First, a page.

Who knew dieting could be as simple as putting on a pair of glasses? Researchers at the University of Tokyo have developed so-called "diet glasses," which distort the wearer's perception of the food they eat.
With one device, food looks larger than it actually is. In trial runs, volunteers tended to eat 10 percent less when food appeared 50 percent larger. But when cookies looked smaller, they ate 15 percent more.
Similarly, the team in Tokyo has developed something they call a "meta cookie," which basically tricks eaters into thinking they're taking a bite of something delicious and unhealthy. Using virtual reality, plus some scent bottles, the meta cookie can make a plain biscuit taste like a chocolate or strawberry cookie.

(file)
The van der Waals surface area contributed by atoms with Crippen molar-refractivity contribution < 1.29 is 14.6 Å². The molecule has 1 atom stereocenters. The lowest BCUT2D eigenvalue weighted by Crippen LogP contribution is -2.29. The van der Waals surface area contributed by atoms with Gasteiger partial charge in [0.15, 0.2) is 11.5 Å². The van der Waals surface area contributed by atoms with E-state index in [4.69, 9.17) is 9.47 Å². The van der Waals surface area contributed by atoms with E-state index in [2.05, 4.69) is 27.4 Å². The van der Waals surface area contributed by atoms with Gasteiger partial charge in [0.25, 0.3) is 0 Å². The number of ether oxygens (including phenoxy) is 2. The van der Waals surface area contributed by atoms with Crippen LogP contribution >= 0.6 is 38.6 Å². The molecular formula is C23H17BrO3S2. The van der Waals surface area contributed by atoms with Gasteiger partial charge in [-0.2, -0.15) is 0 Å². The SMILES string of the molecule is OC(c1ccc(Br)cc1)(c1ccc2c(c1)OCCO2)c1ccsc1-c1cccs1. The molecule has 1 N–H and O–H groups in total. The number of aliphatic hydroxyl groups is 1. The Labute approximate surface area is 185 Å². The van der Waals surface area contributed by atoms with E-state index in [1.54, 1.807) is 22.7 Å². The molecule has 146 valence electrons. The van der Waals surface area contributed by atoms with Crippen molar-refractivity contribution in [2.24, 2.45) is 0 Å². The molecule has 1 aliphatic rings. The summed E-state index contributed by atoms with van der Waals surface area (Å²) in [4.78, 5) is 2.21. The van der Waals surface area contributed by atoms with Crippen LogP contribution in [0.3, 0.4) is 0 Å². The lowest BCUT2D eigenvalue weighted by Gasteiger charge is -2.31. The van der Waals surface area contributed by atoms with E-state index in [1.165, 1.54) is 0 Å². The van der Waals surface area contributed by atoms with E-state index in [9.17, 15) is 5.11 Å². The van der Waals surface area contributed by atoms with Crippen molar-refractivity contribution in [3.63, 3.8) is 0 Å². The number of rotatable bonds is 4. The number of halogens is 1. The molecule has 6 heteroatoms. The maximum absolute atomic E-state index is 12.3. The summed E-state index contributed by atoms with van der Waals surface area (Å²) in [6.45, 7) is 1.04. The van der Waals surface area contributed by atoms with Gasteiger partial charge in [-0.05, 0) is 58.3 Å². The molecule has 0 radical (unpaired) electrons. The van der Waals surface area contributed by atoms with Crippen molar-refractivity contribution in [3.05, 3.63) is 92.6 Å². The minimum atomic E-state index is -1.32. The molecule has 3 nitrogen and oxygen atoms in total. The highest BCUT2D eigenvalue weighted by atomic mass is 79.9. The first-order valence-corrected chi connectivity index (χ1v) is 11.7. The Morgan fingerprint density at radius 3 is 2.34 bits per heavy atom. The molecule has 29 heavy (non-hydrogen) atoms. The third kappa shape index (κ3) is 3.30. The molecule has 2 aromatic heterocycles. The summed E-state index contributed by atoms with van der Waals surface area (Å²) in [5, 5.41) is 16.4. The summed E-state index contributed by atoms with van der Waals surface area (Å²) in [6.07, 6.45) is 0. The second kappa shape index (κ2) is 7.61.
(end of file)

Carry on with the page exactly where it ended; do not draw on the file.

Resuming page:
Smell and taste have been closely linked in past studies, where subjects think one sensation is coming from the mouth instead of the nose. University of Tokyo researchers found that 80 percent of "meta cookie" users are fooled, which may help extreme dieters satisfy cravings without packing on the calories.
In the meantime, we're half-expecting "virtual-reality" restaurants to pop up, showing off meta cookies and developing a mean business model.